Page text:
He continued to impress throughout his draft year in 2018-19. In 68 regular season games with the Hurricanes, he tallied 34 goals and tallied 84 points.

Early prospect rankings had Cozens being selected as early as third overall, but as the season went on his name started coming up more often in the five-to-10 range. An early playoff exit this spring certainly didn’t help his case, but the slight drop is likely more about the strong play of his peers as opposed to Cozens’ own skills and development.

He’s got power-forward potential

At 6-foot-3 with plenty of room to fill out, Cozens is built for the NHL and has the speed and strong skating to make a real impact down the middle.

NHL Central Scouting’s John Williams had this to say about Cozens via

“He’s a big body and potential power forward-type player. He has a good nose for the net, can score and is very competitive on the puck.”

In an early-season prospect ranking, Sportsnet’s Sam Cosentino pointed out Cozens’ strong character as something teams will be impressed by over the course of the scouting process.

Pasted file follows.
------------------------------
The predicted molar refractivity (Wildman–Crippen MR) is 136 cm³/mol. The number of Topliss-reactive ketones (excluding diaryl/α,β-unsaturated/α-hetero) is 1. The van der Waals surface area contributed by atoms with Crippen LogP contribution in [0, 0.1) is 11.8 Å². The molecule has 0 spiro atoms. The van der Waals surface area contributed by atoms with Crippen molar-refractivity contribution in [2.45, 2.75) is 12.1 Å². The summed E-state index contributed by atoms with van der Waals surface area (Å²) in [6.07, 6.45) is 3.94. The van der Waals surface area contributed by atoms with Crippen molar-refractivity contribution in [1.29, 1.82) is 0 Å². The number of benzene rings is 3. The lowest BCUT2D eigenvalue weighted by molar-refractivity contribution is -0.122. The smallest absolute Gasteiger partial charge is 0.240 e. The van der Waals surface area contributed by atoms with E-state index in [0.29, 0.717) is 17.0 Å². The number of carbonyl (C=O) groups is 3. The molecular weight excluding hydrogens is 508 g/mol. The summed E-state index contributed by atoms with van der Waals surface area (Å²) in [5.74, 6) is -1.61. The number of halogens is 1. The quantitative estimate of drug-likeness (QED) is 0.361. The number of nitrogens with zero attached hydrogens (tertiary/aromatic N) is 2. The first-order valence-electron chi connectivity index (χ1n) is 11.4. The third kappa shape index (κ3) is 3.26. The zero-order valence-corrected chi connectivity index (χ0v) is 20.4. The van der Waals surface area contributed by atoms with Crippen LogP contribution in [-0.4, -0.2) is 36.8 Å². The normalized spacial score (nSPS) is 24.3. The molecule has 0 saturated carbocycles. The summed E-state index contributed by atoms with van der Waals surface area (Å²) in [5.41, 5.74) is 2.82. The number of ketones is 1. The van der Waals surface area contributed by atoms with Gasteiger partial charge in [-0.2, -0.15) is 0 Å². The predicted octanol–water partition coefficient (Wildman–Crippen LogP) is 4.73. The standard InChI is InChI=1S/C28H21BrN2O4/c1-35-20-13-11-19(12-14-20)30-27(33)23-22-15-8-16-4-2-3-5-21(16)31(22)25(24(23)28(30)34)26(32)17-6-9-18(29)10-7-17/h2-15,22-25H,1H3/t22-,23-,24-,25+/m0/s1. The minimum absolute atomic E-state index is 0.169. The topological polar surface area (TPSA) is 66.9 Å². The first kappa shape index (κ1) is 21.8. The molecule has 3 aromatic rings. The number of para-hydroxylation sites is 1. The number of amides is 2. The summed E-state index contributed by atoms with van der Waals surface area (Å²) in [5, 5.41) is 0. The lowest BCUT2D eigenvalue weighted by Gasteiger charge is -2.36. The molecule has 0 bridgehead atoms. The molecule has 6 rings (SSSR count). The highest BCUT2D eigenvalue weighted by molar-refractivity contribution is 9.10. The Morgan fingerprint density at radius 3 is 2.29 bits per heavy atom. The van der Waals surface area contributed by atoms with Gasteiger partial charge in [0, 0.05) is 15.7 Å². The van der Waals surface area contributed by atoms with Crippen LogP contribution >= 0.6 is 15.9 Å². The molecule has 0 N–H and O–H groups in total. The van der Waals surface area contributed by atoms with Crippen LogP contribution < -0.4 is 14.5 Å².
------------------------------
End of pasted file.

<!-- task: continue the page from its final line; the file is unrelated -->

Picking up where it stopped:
“Quiet confidence, extremely respectful, his character alone makes him a first-rounder. But with size and skill he’s cemented amongst the elite in this draft class.”

Cozens said he models his game after that of Islanders forward Mathew Barzal. His GM in Lethbridge, Peter Anholt, sees Jeff Carter:

“My comparison, whether it’s right or wrong, is Jeff Carter,” Anholt told Sportsnet’s Steven Loung. “And I think Jeff Carter was such a great junior and he’s been such a great pro, and there’s a lot of comparisons because Jeff Carter can play right wing, he can play centre, he can score.”

No, not that Dylan Cozens

If his name is familiar, that’s because there’s actually already a Dylan Cozens in the world of pro sports — same spelling and everything. Baseball’s Cozens is a 25-year-old outfielder and pinch hitter attempting to break into the big leagues with the Phillies.